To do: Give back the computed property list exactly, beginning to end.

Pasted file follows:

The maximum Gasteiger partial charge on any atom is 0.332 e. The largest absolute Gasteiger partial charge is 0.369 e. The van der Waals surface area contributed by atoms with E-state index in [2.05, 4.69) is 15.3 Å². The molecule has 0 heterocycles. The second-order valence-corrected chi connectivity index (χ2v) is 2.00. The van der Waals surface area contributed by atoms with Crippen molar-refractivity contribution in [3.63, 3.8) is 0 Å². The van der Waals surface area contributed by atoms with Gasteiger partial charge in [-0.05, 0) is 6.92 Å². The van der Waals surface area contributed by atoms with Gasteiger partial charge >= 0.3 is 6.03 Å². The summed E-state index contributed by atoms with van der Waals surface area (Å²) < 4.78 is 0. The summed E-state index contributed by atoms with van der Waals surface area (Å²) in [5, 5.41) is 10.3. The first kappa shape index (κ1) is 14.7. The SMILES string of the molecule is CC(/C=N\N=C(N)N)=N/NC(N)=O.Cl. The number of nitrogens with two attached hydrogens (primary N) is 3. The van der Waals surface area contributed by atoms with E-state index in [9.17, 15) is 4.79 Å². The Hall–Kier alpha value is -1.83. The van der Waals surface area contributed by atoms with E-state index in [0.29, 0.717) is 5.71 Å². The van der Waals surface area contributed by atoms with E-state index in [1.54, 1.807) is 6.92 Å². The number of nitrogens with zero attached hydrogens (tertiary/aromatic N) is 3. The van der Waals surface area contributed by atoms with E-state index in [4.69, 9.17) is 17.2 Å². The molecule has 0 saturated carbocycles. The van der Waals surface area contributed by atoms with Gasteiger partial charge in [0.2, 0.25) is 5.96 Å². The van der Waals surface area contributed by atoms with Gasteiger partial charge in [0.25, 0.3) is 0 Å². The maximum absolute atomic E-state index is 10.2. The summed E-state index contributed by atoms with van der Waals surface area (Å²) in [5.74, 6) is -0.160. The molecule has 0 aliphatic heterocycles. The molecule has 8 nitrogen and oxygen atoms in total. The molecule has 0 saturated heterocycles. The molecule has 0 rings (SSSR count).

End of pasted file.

The maximum Gasteiger partial charge on any atom is 0.332 e. The largest absolute Gasteiger partial charge is 0.369 e. The van der Waals surface area contributed by atoms with E-state index in [2.05, 4.69) is 15.3 Å². The molecule has 0 heterocycles. The second-order valence-corrected chi connectivity index (χ2v) is 2.00. The van der Waals surface area contributed by atoms with Crippen molar-refractivity contribution in [3.63, 3.8) is 0 Å². The van der Waals surface area contributed by atoms with Gasteiger partial charge in [-0.05, 0) is 6.92 Å². The van der Waals surface area contributed by atoms with Gasteiger partial charge >= 0.3 is 6.03 Å². The summed E-state index contributed by atoms with van der Waals surface area (Å²) < 4.78 is 0. The summed E-state index contributed by atoms with van der Waals surface area (Å²) in [5, 5.41) is 10.3. The first kappa shape index (κ1) is 14.7. The SMILES string of the molecule is CC(/C=N\N=C(N)N)=N/NC(N)=O.Cl. The number of nitrogens with two attached hydrogens (primary N) is 3. The van der Waals surface area contributed by atoms with E-state index in [9.17, 15) is 4.79 Å². The Hall–Kier alpha value is -1.83. The van der Waals surface area contributed by atoms with E-state index in [0.29, 0.717) is 5.71 Å². The van der Waals surface area contributed by atoms with E-state index in [1.54, 1.807) is 6.92 Å². The number of nitrogens with zero attached hydrogens (tertiary/aromatic N) is 3. The van der Waals surface area contributed by atoms with E-state index in [4.69, 9.17) is 17.2 Å². The molecule has 0 saturated carbocycles. The van der Waals surface area contributed by atoms with Gasteiger partial charge in [0.2, 0.25) is 5.96 Å². The van der Waals surface area contributed by atoms with Gasteiger partial charge in [0.25, 0.3) is 0 Å². The maximum absolute atomic E-state index is 10.2. The summed E-state index contributed by atoms with van der Waals surface area (Å²) in [5.74, 6) is -0.160. The molecule has 0 aliphatic heterocycles. The molecule has 8 nitrogen and oxygen atoms in total. The molecule has 0 saturated heterocycles. The molecule has 0 rings (SSSR count).